Labor Dep't honors Cesar Chavez with building
LA closes offices ahead of labor leader's holiday
As a tribute to Cesar Chavez and the farm workers movement, the U.S. Labor Department named an auditorium at its Washington, D.C., headquarters after the labor organizer on Monday, said The Chicago Tribune.
Pioneers of the farm workers movement were also added to the department's Hall of Honor, which recognizes Americans who improved the quality of life for workers, said The Chicago Tribune. Chavez was added to the Hall in 1998, after his death at the age of 66 in 1993.
Labor Secretary Hilda Solis said, "Coming up the ranks in California, I had the privilege of working alongside many UFW leaders. No challenge was too great. No corporation or politician was too powerful. They built a union unlike any that had come before it. They turned a community into a movement -- and that movement became a powerful force for change."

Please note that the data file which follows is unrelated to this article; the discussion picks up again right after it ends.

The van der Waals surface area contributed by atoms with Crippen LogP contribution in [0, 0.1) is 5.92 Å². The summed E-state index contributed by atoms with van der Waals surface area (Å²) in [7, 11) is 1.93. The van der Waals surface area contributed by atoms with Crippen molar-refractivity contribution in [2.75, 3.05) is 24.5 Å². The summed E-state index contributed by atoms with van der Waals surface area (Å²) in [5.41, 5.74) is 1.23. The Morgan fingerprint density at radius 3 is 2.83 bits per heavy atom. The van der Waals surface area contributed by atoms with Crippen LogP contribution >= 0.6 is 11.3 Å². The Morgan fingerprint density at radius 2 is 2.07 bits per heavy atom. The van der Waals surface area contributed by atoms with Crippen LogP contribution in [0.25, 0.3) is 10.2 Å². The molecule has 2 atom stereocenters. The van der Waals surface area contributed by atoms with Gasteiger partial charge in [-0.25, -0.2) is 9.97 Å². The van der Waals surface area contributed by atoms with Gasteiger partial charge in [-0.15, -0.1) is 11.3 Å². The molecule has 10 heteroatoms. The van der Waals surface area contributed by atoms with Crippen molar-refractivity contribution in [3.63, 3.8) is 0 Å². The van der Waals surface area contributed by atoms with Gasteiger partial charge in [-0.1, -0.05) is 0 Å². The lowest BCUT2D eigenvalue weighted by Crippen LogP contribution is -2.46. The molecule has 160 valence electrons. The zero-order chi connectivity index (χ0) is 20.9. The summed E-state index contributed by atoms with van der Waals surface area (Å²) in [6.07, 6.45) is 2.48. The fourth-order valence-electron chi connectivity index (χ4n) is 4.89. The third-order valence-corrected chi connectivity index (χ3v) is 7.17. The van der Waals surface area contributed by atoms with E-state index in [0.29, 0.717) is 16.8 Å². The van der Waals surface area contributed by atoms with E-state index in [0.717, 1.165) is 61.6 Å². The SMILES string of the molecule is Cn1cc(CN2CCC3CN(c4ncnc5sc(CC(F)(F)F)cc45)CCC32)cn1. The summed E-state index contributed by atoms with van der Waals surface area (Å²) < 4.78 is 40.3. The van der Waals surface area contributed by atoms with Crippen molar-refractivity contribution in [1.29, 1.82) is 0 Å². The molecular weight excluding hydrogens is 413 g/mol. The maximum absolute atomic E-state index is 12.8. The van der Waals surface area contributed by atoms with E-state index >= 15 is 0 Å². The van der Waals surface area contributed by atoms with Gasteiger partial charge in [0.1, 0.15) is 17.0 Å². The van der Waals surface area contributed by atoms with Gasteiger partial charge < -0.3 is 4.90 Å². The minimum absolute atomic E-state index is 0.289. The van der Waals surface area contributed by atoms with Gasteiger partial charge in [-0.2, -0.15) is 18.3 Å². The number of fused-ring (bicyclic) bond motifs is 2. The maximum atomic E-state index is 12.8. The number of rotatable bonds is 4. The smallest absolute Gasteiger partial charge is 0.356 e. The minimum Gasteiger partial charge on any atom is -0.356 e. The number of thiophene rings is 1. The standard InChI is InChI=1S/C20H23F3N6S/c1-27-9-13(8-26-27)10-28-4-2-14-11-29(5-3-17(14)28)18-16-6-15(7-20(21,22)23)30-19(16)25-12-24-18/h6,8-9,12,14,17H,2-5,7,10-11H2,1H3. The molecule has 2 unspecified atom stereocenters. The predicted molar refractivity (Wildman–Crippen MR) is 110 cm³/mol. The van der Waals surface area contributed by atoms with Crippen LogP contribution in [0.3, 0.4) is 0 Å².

The Los Angeles Times reported that the city of Los Angeles closed its offices and libraries on Monday, in honor of Chavez. The Los Angeles Unified School District and the LA County Superior Court are scheduled to be closed on Friday.
Cesar Chavez Day was established on March 31, in 2000, by state legislators and former Gov. Gray Davis.
Chavez, who would have turned 85 this year, was a migrant farmworker who co-founded the National Farm Workers Association in the 1960s. The county will be commemorating his legacy with a week of volunteerism, said the local CBS News.
"Cesar Chavez is an American hero, not only for his accomplishments as a labor organizer but as a civil rights leader and a non-violent protestor. Cesar Chavez exemplified what it means to be an American through his lifelong commitment to democracy, justice, and dignity for working people," said Los Angeles County Supervisor Gloria Molina, in a statement, according to CBS News.
This article originally appeared on GlobalPost.